Staphylococcus aureus SA3 was grown at 37°C using LB broth. Overnight-grown cultures were used as inoculum (1.6 × 107 CFU/ml) into fresh LB broth and grown at 37°C in a shaking incubator to OD600 of 1.0. The cell culture was plated onto LB agar plates with 40 μg/ml of c5 and incubated at 37°C for approximately 36 h. The well-growing colonies were isolated and analyzed by WGS.

Respiration Activity Assay Using 2,3,5-Thriphenyl Tetrazolium (TTC)

The bacterial cells were grown to the logarithmic growth phase (OD600 of 1.0) at 37°C. Three microliters of cell cultures were spotted onto an LB agar plate containing either TTC (0.015%) or TTC (0.015%) and glucose (0.2%).

Measurement of ROS Generation

Reactive oxygen species generation was measured using hydroxyphenyl fluorescein (HPF), which is known to react with hydroxyl radicals and peroxynitrite (Setsukinai et al., 2003). The bacteria were cultured to OD600 of 0.5 in M9 minimal medium and incubated with HPF (5 μM) for 30 min. The cells were then washed and resuspended in 1 ml of M9 minimal medium containing 0.75 and 1.5 μg/ml of c5 or b4. The samples were incubated for 3 h at 37°C and the fluorescence was measured at a 1-h time interval at 490-nm excitation and 525-nm emission. ROS measurement was repeated three times.

Statistics

Statistical analysis was performed using the GraphPad Prism version 6.0 (GraphPad Software, La Jolla, CA, United States). Data for each analysis represents a set of five repetitions. Statistical significance between the groups is indicated, based on a p-value of less than 0.01 (p < 0.01; ∗∗p < 0.001) by using the Kaplan-Meier log-rank test and the Student’s t-test. Error bars represent the standard deviations.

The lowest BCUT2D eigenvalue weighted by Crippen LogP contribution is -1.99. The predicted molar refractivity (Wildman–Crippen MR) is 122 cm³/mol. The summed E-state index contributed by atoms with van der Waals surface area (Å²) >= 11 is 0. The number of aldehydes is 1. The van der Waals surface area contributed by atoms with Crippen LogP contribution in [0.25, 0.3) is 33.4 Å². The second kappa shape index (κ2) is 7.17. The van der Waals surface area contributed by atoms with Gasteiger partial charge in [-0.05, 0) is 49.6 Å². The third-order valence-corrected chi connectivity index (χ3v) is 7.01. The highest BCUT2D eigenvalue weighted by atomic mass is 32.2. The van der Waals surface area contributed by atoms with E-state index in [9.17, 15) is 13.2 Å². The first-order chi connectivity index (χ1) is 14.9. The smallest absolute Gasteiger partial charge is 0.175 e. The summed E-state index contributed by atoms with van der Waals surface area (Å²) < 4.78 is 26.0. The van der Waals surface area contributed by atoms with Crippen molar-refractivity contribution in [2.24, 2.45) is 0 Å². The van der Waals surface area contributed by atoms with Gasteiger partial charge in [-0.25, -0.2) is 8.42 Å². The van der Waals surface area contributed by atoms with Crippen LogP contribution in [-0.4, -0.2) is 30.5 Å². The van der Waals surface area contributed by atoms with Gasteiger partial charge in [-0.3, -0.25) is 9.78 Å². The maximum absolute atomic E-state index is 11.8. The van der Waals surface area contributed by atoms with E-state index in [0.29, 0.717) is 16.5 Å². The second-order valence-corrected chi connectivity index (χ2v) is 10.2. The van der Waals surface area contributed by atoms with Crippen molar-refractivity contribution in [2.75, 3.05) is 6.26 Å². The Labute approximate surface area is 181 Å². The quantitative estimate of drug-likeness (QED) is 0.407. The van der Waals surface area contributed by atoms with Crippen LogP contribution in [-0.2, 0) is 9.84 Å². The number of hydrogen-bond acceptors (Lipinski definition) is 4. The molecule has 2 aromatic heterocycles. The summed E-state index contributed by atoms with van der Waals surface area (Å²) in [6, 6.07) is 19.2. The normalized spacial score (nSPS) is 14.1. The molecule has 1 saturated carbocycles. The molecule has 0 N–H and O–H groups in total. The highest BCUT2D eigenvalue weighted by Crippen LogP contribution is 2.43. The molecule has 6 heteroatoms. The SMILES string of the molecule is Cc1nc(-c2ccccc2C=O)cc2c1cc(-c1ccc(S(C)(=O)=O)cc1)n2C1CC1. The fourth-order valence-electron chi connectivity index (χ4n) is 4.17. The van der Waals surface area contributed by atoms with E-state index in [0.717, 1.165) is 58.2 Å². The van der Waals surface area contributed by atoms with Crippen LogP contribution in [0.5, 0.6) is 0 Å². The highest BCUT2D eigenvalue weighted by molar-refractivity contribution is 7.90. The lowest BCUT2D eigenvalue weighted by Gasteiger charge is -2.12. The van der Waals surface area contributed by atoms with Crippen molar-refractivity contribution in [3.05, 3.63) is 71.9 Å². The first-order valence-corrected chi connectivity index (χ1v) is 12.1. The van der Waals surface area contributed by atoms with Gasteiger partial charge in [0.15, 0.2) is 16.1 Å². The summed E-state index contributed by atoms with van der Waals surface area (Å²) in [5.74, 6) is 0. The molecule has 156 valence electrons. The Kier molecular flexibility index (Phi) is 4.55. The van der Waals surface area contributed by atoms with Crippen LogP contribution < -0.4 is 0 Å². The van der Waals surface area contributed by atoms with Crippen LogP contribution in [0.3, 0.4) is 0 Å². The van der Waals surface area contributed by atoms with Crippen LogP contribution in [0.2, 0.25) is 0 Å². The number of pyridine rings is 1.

Results

YM155 and Its Congeners Display Antibacterial Activity

During our endeavors to find potential antibacterial against the major nosocomial bacterial pathogens, we identified the weak antibacterial activity of YM155 against a methicillin-resistant S. aureus strain, SA3 (Table 1). We designed its analogs at the N3 position, and a series of compounds depicted in Figure 1A were tested for antibacterial activity in comparison with YM155. Group a (a1∼a3) has an aromatic or heteroaromatic ring structure and group b (b1∼b4) with a terminal hydroxyl residue, includes b1 and b2, both of which have a similar structure of half of the pyrazine ring of YM155. Group c (c1∼c5) was similar to group b, but without the hydroxyl residue. We excluded group a compounds due to the lack of aqueous solubility. Among the group b compounds, b1 showed the highest antibacterial activity, whereas b3 displayed weaker activity than YM155 did (Figure 1B and Table 1). It is of marked interest that group c compounds exhibited the strongest antibacterial activity, depending on the length of the chains. The time-dependent bactericidal activity of c5 was also determined (Supplementary Figure S1). These results suggest that the substitution at the N3 position is critical to modulate the activity of the YM155 scaffold in regards to the antibacterial activity against Gram-positive bacteria including MRSA.

TABLE 1
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Table 1. MICs of YM155 and its analogs against MRSA, SA3a.

FIGURE 1